I do not think it necessary to give any further reasons than those which are already stated in the order made by us on 12th March, 1985. Speaking personally for myself I think that the broad reasons have been adequately set out in the order and it would be an unnecessary exercise to elaborate them. We have referred in the order to the reports of the Bhargava Committee and the Working Group and we have accept- ed these reports. The Bhargava Committee has classified the lime stone quarries into three categories namely, A, B and C while the Working Group has classified them into two catego- ries, namely, 1 and 2. The lime stone quarries comprised in category A by the Bhargava Committee are the same as the lime stone quarries classified in category 1 by the Working Group and the lime stone quarries in categories B and C of the Bhargava Committee are classified in category 2 by the Working Group. Both the Bhargava Committee and the Working Group are unanimous in their view that the lime stone quar- ries classified in category A by the Bhargava Committee and category 1 by the Working Group are suitable for continuance of mining operations and they have given their reasons for taking this view. So far as the lime stone quarries in category C of the Bhargava Committee Report are concerned, they are regarded both by the Bhargava Committee and by the Working Group as unsuitable for continuance of mining opera- tions and both are of the view that they should be closed down for reasons which they have given in their respective reports. I agree with the reasons given in the Reports of the Bhargava Committee and the Working Group. The only difference between the Bhargava Committee and the Working Group is in regard to lime stone quarries classified in category B where the Bhargava Committee has taken the view that these lime stone quarries need not be closed down while the Working Group has definitely taken the view that these lime stone quarries are not suitable for further mining. I have preferred not to take the extreme view of the Working Group so far as the lime stone quarries classified in cate- gory B by the Bhargava Committee are con- 640 cerned, but have instead given an opportunity to the lessees of those lime stone quarries to submit a scheme or schemes to the high powered committee constituted by us, so that if the high powered committee thinks that any particular lime stone quarry out of these can be allowed to be operated in accordance with such scheme or schemes, the court may allow such lime stone quarry to be operated subject to conditions which may be thought fit to be imposed. These are the rea- sons which have prevailed with me in making the order dated 12th March, 1985.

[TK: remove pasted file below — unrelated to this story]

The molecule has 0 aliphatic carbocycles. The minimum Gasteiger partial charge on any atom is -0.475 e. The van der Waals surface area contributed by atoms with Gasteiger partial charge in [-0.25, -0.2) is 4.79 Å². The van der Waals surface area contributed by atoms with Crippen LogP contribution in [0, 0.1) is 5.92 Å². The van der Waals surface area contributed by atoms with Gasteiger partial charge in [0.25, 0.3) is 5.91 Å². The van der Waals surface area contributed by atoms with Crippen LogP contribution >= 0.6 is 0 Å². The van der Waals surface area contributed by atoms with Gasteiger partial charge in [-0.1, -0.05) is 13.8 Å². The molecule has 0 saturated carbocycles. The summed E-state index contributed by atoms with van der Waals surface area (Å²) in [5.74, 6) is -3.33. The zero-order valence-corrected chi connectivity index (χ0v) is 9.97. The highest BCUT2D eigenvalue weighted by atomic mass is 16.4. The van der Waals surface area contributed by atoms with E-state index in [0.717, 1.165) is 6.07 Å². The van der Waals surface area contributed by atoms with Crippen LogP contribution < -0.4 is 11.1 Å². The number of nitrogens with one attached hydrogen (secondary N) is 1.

I wish to observe that though exploitation of mineral resources in the interest of industrial growth of the coun- try is necessary, yet such mines should be so worked as not to disturb the ecology and not to affect the livelihood and the living conditions of a very large number of people.
Advantage gained by working the mines for industrial growth and national development in a manner which may seriously prejudice the interests of a large number of human beings and disturb the ecological balance, may very much be out- weighed by the serious consequences which are likely to follow. Industrial development is necessary for economic growth of the country in the larger interests of the nation.
If, however, industrial growth is sought to be achieved by haphazard and reckless working of the mines resulting in loss of life, loss of property, loss of basic amenities like supply of water and creation of ecological imbalance, there may ultimately be no real economic growth and no real pros- perity. It is necessary to strike a proper balance. In my opinion the appropriate authorities at the time of granting leases should take all these facts and factors into consid- eration and should while granting lease of mines for exploi- tation of mineral provide for adequate safeguards. Had appropriate safeguards been provided at the time of granting of leases, it would not, indeed, have been necessary for us to direct the closure of so many mines and to good deal of sufferings of the people of the locality would have been avoided.